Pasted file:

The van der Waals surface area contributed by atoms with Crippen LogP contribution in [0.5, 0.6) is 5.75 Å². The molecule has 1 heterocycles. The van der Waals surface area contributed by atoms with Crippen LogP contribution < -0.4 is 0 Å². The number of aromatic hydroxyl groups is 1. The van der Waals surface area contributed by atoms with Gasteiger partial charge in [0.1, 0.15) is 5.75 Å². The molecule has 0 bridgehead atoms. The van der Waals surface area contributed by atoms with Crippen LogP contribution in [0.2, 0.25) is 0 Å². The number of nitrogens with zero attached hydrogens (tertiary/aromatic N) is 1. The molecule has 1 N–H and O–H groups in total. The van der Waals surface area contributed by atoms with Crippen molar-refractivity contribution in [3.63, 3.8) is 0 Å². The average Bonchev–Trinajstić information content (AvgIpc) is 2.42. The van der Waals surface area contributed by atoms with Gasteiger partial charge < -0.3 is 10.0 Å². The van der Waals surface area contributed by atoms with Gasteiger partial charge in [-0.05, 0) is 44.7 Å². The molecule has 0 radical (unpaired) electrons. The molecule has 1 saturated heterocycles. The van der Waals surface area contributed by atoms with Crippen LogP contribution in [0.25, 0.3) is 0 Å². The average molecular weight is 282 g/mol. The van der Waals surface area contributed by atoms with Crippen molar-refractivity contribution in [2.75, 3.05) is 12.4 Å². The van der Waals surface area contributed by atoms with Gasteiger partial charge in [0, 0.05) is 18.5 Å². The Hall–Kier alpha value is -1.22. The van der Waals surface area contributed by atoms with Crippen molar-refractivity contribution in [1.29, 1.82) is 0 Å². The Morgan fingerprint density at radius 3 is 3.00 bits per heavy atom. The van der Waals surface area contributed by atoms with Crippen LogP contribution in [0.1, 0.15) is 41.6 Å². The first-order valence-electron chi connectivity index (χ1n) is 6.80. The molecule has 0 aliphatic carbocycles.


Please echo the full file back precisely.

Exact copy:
The van der Waals surface area contributed by atoms with Crippen LogP contribution in [0.5, 0.6) is 5.75 Å². The molecule has 1 heterocycles. The van der Waals surface area contributed by atoms with Crippen LogP contribution < -0.4 is 0 Å². The number of aromatic hydroxyl groups is 1. The van der Waals surface area contributed by atoms with Gasteiger partial charge in [0.1, 0.15) is 5.75 Å². The molecule has 0 bridgehead atoms. The van der Waals surface area contributed by atoms with Crippen LogP contribution in [0.2, 0.25) is 0 Å². The number of nitrogens with zero attached hydrogens (tertiary/aromatic N) is 1. The molecule has 1 N–H and O–H groups in total. The van der Waals surface area contributed by atoms with Crippen molar-refractivity contribution in [3.63, 3.8) is 0 Å². The average Bonchev–Trinajstić information content (AvgIpc) is 2.42. The van der Waals surface area contributed by atoms with Gasteiger partial charge < -0.3 is 10.0 Å². The van der Waals surface area contributed by atoms with Gasteiger partial charge in [-0.05, 0) is 44.7 Å². The molecule has 0 radical (unpaired) electrons. The molecule has 1 saturated heterocycles. The van der Waals surface area contributed by atoms with Crippen LogP contribution in [0.25, 0.3) is 0 Å². The average molecular weight is 282 g/mol. The van der Waals surface area contributed by atoms with Crippen molar-refractivity contribution in [2.75, 3.05) is 12.4 Å². The van der Waals surface area contributed by atoms with Gasteiger partial charge in [0, 0.05) is 18.5 Å². The Hall–Kier alpha value is -1.22. The van der Waals surface area contributed by atoms with Crippen molar-refractivity contribution in [1.29, 1.82) is 0 Å². The Morgan fingerprint density at radius 3 is 3.00 bits per heavy atom. The van der Waals surface area contributed by atoms with Crippen LogP contribution in [0.1, 0.15) is 41.6 Å². The first-order valence-electron chi connectivity index (χ1n) is 6.80. The molecule has 0 aliphatic carbocycles.